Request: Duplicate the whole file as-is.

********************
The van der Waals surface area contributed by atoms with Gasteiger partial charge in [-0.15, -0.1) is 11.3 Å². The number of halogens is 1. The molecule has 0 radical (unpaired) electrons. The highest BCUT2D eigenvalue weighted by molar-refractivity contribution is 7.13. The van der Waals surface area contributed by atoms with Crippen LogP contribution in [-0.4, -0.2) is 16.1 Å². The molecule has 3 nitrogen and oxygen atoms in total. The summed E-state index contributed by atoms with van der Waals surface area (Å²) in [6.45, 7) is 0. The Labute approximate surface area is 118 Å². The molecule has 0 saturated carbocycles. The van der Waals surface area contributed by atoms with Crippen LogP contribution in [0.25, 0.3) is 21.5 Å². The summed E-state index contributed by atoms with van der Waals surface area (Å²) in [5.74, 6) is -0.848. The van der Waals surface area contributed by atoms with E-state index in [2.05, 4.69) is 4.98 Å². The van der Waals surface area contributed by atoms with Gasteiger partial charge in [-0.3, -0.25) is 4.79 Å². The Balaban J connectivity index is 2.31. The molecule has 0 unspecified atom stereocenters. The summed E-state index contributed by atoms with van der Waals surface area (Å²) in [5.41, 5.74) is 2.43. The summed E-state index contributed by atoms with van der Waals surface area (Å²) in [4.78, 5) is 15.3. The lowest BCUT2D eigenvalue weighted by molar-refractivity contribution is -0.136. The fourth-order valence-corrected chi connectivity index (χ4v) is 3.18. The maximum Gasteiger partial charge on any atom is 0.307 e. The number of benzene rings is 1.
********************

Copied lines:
The van der Waals surface area contributed by atoms with Gasteiger partial charge in [-0.15, -0.1) is 11.3 Å². The number of halogens is 1. The molecule has 0 radical (unpaired) electrons. The highest BCUT2D eigenvalue weighted by molar-refractivity contribution is 7.13. The van der Waals surface area contributed by atoms with Crippen LogP contribution in [-0.4, -0.2) is 16.1 Å². The molecule has 3 nitrogen and oxygen atoms in total. The summed E-state index contributed by atoms with van der Waals surface area (Å²) in [6.45, 7) is 0. The Labute approximate surface area is 118 Å². The molecule has 0 saturated carbocycles. The van der Waals surface area contributed by atoms with Crippen LogP contribution in [0.25, 0.3) is 21.5 Å². The summed E-state index contributed by atoms with van der Waals surface area (Å²) in [5.74, 6) is -0.848. The van der Waals surface area contributed by atoms with E-state index in [2.05, 4.69) is 4.98 Å². The van der Waals surface area contributed by atoms with Gasteiger partial charge in [-0.3, -0.25) is 4.79 Å². The Balaban J connectivity index is 2.31. The molecule has 0 unspecified atom stereocenters. The summed E-state index contributed by atoms with van der Waals surface area (Å²) in [5.41, 5.74) is 2.43. The summed E-state index contributed by atoms with van der Waals surface area (Å²) in [4.78, 5) is 15.3. The lowest BCUT2D eigenvalue weighted by molar-refractivity contribution is -0.136. The fourth-order valence-corrected chi connectivity index (χ4v) is 3.18. The maximum Gasteiger partial charge on any atom is 0.307 e. The number of benzene rings is 1.